/ k exposition at tbo , stock yards 'In
1 , . ' 4v. The exposition this year
--third larger than last ycai * .
HI. * //if ahead of any other ex-
hlbiu ° 4f 'trlil In point of number
ber of v tof/ ral Interest ami
educational' 0cVtf Many foreign
countries have "ty' 'ho Import
ance of the exposiv , * " anting spe
cial representatives u < tue as dele
gates , or notifying their dlplonmtlh
and industrial representatives in tblH
country to attend and make a full re
port of tlio progress and conditions ol
live stock as shown In the exhibits and
in the competitive events. Railroad
officials and the exposition manage
incut estimate an attendance of COO ,
000 people from outside the city ol
Chicago and great efforts have been
made to list and provide accommoda
tions for this throng of visitors.
Wednesday a new $100,000 building
provided by the Union Stock Yards
company as permanent headquarters
for the pure bred live stock recori
associations of the United States am
Canada , will be dedicated by Secretary
of Agriculture James Wilson and the
governors of a number of agrlcultura
states who have accepted Invitations
EXPORTATION IS PROHIBITED.
Foot and Mouth Disease Exists to
Alarrtfng Extent Down East.
Washington , Nov. 28. Secretary o
Agriculture Wilson Issued a sweeping
order directed to the agents of railroad - '
road and transportation companies of
the United States , stockmen and oth
ers , notifying them of the establish
ment of a quarantine on cattle , sheep
and other ruminants and swine In the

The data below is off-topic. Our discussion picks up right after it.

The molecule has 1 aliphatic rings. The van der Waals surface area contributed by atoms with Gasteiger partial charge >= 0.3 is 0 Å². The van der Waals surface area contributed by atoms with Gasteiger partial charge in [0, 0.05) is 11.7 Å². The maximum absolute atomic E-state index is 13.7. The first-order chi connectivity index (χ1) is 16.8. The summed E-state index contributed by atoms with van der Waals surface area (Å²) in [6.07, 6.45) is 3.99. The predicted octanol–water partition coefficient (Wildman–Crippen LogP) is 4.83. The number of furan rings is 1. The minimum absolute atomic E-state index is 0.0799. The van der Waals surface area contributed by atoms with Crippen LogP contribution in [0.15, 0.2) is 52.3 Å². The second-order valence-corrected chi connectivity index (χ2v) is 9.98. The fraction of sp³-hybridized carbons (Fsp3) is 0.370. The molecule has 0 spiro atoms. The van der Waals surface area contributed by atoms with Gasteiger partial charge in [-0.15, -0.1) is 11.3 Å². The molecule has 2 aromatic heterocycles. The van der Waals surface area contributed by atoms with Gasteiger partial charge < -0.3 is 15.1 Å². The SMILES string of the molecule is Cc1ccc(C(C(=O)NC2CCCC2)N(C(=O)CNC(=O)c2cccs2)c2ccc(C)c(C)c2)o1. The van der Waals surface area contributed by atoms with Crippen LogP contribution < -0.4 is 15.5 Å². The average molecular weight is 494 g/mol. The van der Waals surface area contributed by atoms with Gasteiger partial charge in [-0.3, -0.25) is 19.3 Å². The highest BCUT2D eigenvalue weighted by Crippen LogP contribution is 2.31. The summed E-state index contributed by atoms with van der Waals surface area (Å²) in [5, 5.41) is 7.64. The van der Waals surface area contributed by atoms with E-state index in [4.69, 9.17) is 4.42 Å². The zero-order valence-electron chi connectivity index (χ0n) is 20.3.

New England states and prohibiting
the exportation of such animals from
the port of Boston until further orders ,
Recent investigations In the depart
ment of agriculture discloses the fact
that what is known as foot and mouth
disease exists to an alarming extent
in Connecticut , Rhode Island , Massa
chusetts and Vermont. The expert
of the department , D. Mohlcr , Dr.
Leonard Pearson of the University of
Pennsylvania and Dr. James Law ol
Cornell Investigated the infected dis
trlcts and united in a recommenda
tion that in order to pi event the
spread of the disease a quarantlno
should Immediately be established.
' Secretary Wilson 'said that this la
the most serious case the department
has had to handle for some time , but
that all the resources of the depart
ment would be employed in stamping
out the disease. Ho declared that II
it should spread west of the Hud
son river it would be nothing short of
a national calamity.
BOSTON PEOPLE ARE STIRRED.